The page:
In 1830 the Belgians rebelled against their Dutch rulers and established their own state. The Dutch, it was felt, were too overbearing. There are those in Belgium who feel that such ghosts can still be discerned. And like other states that have a shared history - the UK and Ireland or Portugal and Spain, for example - there is a level of intimacy in the Dutch-Belgian relationship that adds a piquancy not found in their contacts with other states.

"In many ways Holland is still a reference point for us," says Philip Neyt, chairman of the Belgian Association of Pension Institutions (ABIP/BVPI). Indeed, when outlining the characteristics of Belgium's pensions system, Neyt chooses to do so in comparison with its northern neighbour. "The second pillar in the Netherlands is very well developed, roughly it's €1,000bn, and in Belgium it's €100bn," he explains. "They have a GDP of €600bn, we have a GDP of €300bn, so while their pensions assets equal 150-160% of GDP, ours is just 33%, so in GDP terms they have five times more in funding. But that is to overlook that the two countries are differently organised; we took a continental, Bismarckian, view where first pillar pensions are still very important, whereas others followed a more Atlantic, Beveridgian approach, like the UK, Ireland and to a large extent the Netherlands."

Similarly, when explaining how the Belgian pensions sector does not have the influence it would like Edwin Meysmans, managing director and pension fund secretary of KBC's corporate DB pension fund, also finds it convenient to cite a Dutch example. "What impact can these small players have on the regulator and politicians?" he asks. "Each pension fund is just too small. It's not like in Holland where I can imagine that if ABP speaks out politicians and the Dutch central bank listen because here is an entity that represents millions of Dutch people and billions of euros."

And the special relationship was evident in the initial Dutch reaction to the Belgian creation of the OFP not only as a vehicle for domestic pension funds but to attract foreign funds to domicile in Belgium. The Belgians were stung by the vehemence of the response of the former Dutch regulator Dirk Witteveen.

"He made speeches dismissing the OFP, saying that we had invented the car without the technical rules," recalls Neyt.

"We didn't hear this type of criticism of similar initiatives by Ireland and Luxembourg, and they were saying ‘come to us, we have the perfect vehicle' long before Belgium," adds Meysmans. "But when little Belgium dares to do something it becomes something terrible."

And insult to injury, the critics got it wrong. "The initial reaction, with questions raised in parliamentary discussions and items in the press, did not correspond to the facts," he adds.

"At the beginning they claimed the OFP represented a race to the bottom, that Belgian legislation would be very imprudent and if you wanted your pension plan to be managed by a Belgian OFP you may be sure that the funds will not be sufficient to pay your pension annuities because the discount rate that you can use in Belgium is 6%," says Lut Sommerijns, secretary-general at the ABIP/BVPI. "But the 6% is the maximum rate which one can use to calculate the minimum vested rights guaranteed by the Belgian social and labour law legislation. Therefore, it is not applicable to a Dutch plan operated by a Belgian OFP, which would be subject to the Dutch social and labor laws. Indeed 6% is not a figure you find in the Belgian prudential framework."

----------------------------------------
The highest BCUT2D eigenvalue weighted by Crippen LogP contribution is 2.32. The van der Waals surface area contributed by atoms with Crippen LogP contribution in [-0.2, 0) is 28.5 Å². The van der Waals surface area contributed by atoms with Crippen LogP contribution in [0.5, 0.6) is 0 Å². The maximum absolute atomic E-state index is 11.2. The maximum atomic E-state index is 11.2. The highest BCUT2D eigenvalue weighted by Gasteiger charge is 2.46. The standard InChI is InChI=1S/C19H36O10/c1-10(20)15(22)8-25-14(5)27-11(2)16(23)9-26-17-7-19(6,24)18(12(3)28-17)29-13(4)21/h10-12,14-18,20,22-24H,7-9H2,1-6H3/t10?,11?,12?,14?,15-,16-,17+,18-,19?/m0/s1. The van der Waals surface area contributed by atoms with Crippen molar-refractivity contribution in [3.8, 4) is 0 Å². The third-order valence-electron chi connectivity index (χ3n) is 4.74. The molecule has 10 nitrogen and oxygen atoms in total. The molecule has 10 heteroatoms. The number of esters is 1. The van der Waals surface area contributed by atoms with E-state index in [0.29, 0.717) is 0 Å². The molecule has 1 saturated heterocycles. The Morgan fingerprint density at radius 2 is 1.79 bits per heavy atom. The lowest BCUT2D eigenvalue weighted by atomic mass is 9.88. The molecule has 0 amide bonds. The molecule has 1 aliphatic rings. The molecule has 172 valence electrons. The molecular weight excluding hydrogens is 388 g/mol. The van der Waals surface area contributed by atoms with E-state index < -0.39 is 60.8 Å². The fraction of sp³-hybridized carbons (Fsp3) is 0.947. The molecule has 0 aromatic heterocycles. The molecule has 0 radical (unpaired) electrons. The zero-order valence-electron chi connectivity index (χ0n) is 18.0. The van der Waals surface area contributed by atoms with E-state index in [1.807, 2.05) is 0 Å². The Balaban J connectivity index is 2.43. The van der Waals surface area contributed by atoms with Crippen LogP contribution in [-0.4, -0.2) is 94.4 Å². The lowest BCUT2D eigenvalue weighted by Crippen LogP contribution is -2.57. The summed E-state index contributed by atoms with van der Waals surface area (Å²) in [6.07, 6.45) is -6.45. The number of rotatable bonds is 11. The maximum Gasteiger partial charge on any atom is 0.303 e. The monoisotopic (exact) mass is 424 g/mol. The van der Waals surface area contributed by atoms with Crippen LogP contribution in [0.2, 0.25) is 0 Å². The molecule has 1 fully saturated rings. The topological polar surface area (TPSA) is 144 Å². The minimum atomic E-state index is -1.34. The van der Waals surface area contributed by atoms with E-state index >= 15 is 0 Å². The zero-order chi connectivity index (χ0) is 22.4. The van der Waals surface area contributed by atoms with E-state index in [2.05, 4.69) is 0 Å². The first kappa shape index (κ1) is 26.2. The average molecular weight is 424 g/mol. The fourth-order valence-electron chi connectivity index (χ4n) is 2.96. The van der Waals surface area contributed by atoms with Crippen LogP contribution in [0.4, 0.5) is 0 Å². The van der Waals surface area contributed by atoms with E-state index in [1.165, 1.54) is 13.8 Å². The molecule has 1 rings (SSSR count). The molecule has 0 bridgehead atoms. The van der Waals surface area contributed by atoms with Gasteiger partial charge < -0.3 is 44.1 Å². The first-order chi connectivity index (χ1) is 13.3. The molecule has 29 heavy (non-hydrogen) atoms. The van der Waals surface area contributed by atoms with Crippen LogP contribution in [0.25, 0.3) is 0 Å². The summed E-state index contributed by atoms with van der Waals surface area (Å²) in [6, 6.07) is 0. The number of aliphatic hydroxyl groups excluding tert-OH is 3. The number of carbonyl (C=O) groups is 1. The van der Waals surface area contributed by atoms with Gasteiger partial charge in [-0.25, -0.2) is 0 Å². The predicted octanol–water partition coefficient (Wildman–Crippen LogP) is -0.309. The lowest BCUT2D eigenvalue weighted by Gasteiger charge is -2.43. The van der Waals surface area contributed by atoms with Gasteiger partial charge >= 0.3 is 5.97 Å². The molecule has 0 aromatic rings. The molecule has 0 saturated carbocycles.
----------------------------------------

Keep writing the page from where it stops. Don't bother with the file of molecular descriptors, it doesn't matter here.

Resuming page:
Bilateral contacts have since ironed out the misunderstandings, she adds.

And the Belgians are not above a little criticism of Holland's controversial new financial assessment framework (FTK). "What they have done is the one-size-fits-all," says Neyt. "They put quantitative rules, not looking to what kind of employer is behind the scheme, at the demographics or to the real ALM structure, because outputs are totally different from one pension funds to another."

Indeed the shrillness of the Dutch reaction was fuelled by fears that Dutch pension funds, that had been highly critical of the FTK during its consultation phase, would be attracted to the more relaxed Belgian regime.

"I know there were questions in Holland about when ABP or other major funds would go to Belgium but I don't think we will see any Dutch industry-wide pension funds, not the big funds, coming here," says Henk Becquaert, head of the pension department in the Belgian supervisor CBFA. "And it was not what I expected when we introduced our new law. But there will be interest from some Dutch companies that have their own pension fund. I know some will do that but it will have to take some time so it's premature to go into details."

And perhaps the Belgians should brace themselves for another Dutch invasion. One of the options open to smaller Belgian pension funds faced with the pressures of implementing new governance requirements is to join a multi-employer fund. Could a Dutch provider sell its 60-plus years of expertise and offer its platform in a new market? "Yes, that could be an opportunity for PGGM or ABP and Cordares," says Karel Stroobants, a Belgian pensions guru. "They have established a clear asset management and administration structure in Holland and they would bring an objectivity relative to the pensions market. A model based on respect for the local culture combined with the Dutch expertise and the new Belgian legal, tax and funding rules could become a success story."

But Meysmans is sceptical. "The Dutch have a language advantage in one part of the country but not in the other," he notes. "But there are some complicated structures here in Belgium so I don't think the numbers are large enough to attract the likes of Cordares to look at Belgium. "Why spend so much energy setting up an office and hiring people just a few pension funds?"